President of the South Cairo Criminal Court Hassan Farid responded to the British ambassador to Cairo's criticism of a court verdict sentencing Al Jazeera Channel reporters to prison.
The defendants are not journalists and are not registered with the Journalists' Syndicate or the State Information Services authority, said Farid in a statement Sunday.
The court had evidence that the defendants circulated rumors and false news about the internal affairs of the country, possessed broadcast devices without a permit from security and concerned authorities and displayed the news through the Al Jazeera Channel, which is prohibited from operating in Egypt, according to Farid's statement.
The reports from the criminal evidence investigations' department, as well as the reports from the technical committee formed by the Radio and Television Union (Maspero) to examine the evidence brought against the defendants, showed that the defendants displayed fabricated news, the statement added.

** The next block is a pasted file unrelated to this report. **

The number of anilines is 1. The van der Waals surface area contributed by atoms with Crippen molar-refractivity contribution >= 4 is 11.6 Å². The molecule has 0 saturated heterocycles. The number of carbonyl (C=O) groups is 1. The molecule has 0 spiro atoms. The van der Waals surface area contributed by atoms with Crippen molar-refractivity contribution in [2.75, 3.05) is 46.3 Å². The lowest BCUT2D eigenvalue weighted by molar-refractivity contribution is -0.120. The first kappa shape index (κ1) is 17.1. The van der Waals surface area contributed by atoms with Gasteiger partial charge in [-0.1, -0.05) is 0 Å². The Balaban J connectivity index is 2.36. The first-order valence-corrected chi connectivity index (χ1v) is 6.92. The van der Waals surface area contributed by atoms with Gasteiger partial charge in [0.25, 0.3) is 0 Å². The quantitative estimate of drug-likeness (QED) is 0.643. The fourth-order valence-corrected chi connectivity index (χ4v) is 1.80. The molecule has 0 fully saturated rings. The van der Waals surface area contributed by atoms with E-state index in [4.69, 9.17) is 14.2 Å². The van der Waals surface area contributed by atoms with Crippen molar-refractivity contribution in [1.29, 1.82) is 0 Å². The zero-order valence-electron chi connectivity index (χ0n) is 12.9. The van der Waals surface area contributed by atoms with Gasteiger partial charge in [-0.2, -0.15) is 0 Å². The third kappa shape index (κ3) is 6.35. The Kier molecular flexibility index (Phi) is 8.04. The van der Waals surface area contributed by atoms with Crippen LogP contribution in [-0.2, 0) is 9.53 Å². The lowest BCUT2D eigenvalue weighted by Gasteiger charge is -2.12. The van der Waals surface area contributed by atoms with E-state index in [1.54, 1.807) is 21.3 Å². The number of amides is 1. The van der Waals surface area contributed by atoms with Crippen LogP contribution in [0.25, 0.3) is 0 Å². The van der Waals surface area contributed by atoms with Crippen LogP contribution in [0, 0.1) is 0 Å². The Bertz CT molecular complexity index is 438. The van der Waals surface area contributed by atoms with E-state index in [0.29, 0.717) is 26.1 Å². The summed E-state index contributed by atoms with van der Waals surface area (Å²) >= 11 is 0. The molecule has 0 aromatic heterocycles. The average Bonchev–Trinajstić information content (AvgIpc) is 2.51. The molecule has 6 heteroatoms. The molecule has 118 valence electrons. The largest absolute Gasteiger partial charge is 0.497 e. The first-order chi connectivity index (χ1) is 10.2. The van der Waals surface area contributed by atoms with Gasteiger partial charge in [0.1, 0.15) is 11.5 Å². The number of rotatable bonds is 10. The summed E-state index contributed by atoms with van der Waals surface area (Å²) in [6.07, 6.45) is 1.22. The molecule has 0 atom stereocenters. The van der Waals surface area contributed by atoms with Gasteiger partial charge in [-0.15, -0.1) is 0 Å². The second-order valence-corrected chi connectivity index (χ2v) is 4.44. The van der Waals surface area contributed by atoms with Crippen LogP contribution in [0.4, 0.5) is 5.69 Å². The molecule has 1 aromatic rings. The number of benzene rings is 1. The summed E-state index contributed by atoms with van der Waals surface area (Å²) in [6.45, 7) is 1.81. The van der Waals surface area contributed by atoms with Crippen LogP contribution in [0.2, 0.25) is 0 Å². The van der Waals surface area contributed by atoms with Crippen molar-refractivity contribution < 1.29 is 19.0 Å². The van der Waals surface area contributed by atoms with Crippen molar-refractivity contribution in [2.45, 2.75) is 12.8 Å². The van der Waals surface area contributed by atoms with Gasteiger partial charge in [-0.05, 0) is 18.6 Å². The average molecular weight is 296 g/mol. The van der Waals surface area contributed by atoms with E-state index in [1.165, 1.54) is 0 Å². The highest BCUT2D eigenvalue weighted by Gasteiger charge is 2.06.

Details of the reasons behind the court verdict will be published within a few days to demonstrate the crime defendants committed against Egypt, he said.
The court sentenced Mohamed Fahmy, Baher Mohamed, Sohaib Saad, Khaled Mohamed, Shady Ibrahim and deported Australian journalist Peter Greste to three years in prison on Saturday in the case known publicly as the Marriott Cell.
British Ambassador John Casson said he was shocked and concerned in the wake of the decision.
"Britain actively supports stability in Egypt," Casson wrote on Facebook. "But the question today is whether this will be a fragile and temporary stability on the basis of suspending freedoms of media and expression and depriving individuals of their rights in the Egyptian constitution."
Egypt summoned the British ambassador over his comments on the Egyptian court's decision Sunday.
Edited translation from Al-Masry Al-Youm